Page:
It improves academic skills
Music and math are highly intertwined. By understanding beat, rhythm, and scales, children are learning how to divide, create fractions, and recognize patterns. It seems that music wires a child's brain to help him better understand other areas of math, says Lynn Kleiner, founder of Music Rhapsody in Redondo Beach, CA. As kids get older, they'll start reciting songs, calling on their short-term memory and eventually their long-term memory.
It develops physical skills
Certain instruments, such as percussion, help children develop coordination and motor skills; they require movement of the hands, arms, and feet. This type of instrument is great for high-energy kids. String and keyboard instruments, like the violin and piano, demand different actions from your right and left hands simultaneously. Enhancing coordination and perfecting timing can prepare children for other hobbies, like dance and sports.
It cultivates social skills
Group classes require peer interaction and communication, which encourage teamwork, as children must collaborate to create a crescendo or an accelerando. If a child is playing his instrument too loudly or speeding up too quickly, he'll need to adjust. It's important for children to know and understand their individual part in a larger ensemble.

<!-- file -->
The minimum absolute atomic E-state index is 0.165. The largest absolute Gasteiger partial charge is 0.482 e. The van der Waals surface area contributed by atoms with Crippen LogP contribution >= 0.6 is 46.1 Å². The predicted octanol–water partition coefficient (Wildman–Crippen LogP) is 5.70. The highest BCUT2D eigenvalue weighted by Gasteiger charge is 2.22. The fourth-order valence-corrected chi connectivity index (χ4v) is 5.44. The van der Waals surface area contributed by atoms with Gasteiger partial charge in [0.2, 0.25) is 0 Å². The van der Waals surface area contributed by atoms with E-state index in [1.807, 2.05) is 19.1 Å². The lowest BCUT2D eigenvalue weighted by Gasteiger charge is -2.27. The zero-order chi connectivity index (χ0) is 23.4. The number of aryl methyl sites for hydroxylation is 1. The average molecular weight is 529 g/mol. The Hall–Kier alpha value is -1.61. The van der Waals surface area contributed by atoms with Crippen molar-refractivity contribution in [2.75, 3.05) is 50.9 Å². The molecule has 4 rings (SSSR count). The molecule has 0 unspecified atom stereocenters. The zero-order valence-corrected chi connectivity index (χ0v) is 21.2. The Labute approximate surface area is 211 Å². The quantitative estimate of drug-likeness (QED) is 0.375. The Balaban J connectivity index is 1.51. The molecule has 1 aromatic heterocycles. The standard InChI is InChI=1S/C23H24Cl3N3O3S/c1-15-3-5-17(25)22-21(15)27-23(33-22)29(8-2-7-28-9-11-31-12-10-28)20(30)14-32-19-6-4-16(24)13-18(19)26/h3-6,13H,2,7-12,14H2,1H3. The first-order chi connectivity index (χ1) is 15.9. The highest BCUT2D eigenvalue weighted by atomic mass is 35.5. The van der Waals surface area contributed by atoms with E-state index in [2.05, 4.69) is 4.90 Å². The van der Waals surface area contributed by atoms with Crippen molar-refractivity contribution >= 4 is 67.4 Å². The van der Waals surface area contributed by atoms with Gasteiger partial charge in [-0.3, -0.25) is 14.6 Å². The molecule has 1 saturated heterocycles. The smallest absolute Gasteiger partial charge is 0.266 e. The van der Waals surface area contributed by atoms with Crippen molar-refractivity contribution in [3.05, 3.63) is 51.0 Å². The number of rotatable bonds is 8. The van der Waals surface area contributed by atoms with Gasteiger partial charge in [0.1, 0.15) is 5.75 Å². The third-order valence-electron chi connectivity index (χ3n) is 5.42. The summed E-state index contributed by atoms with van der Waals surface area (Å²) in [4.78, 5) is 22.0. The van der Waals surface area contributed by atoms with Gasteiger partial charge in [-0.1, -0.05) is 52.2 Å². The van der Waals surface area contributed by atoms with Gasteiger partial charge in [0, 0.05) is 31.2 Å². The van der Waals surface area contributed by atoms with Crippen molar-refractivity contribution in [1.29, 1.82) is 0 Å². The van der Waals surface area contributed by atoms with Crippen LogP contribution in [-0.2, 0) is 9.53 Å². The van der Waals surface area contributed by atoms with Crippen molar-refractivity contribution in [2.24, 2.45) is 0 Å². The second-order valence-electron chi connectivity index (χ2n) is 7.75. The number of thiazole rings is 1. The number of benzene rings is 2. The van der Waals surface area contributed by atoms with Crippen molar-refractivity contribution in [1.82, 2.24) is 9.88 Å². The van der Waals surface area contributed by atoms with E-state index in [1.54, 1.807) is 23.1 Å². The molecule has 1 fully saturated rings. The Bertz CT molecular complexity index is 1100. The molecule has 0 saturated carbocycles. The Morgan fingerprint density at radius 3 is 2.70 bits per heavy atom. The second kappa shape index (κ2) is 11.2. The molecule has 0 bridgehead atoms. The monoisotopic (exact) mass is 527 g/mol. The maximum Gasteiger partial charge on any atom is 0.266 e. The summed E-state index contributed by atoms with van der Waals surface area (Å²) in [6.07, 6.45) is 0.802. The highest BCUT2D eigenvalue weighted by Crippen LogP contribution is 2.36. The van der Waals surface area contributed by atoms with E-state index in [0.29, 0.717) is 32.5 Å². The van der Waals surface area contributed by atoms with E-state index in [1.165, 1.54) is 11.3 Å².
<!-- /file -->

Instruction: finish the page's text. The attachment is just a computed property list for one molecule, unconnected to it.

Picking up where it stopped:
It refines discipline and patience
Learning an instrument teaches children about delayed gratification. The violin, for example, has a steep learning curve. Before you can make a single sound, you must first learn how to hold the violin, how to hold the bow, and where to place your feet. Playing an instrument teaches kids to persevere through hours, months, and sometimes years of practice before they reach specific goals, such as performing with a band or memorizing a solo piece.
It boosts self-esteem
Lessons offer a forum where children can learn to accept and give constructive criticism. Turning negative feedback into positive change helps build self-confidence, in particular, may help children understand that nobody, including themselves or their peers, is perfect, and that everyone has room for improvement. And, of course, once a child is advanced enough, she'll possess musical skills that will help her stand out.
It introduces children to other cultures
By learning about and playing a variety of instruments, kids can discover how music plays a critical role in other cultures. For instance, bongos and timbales may introduce children to African and Cuban styles of music. Although the modern-day violin has roots in Italy, learning to play it exposes children to classical music popularized by German and Austrian musicians.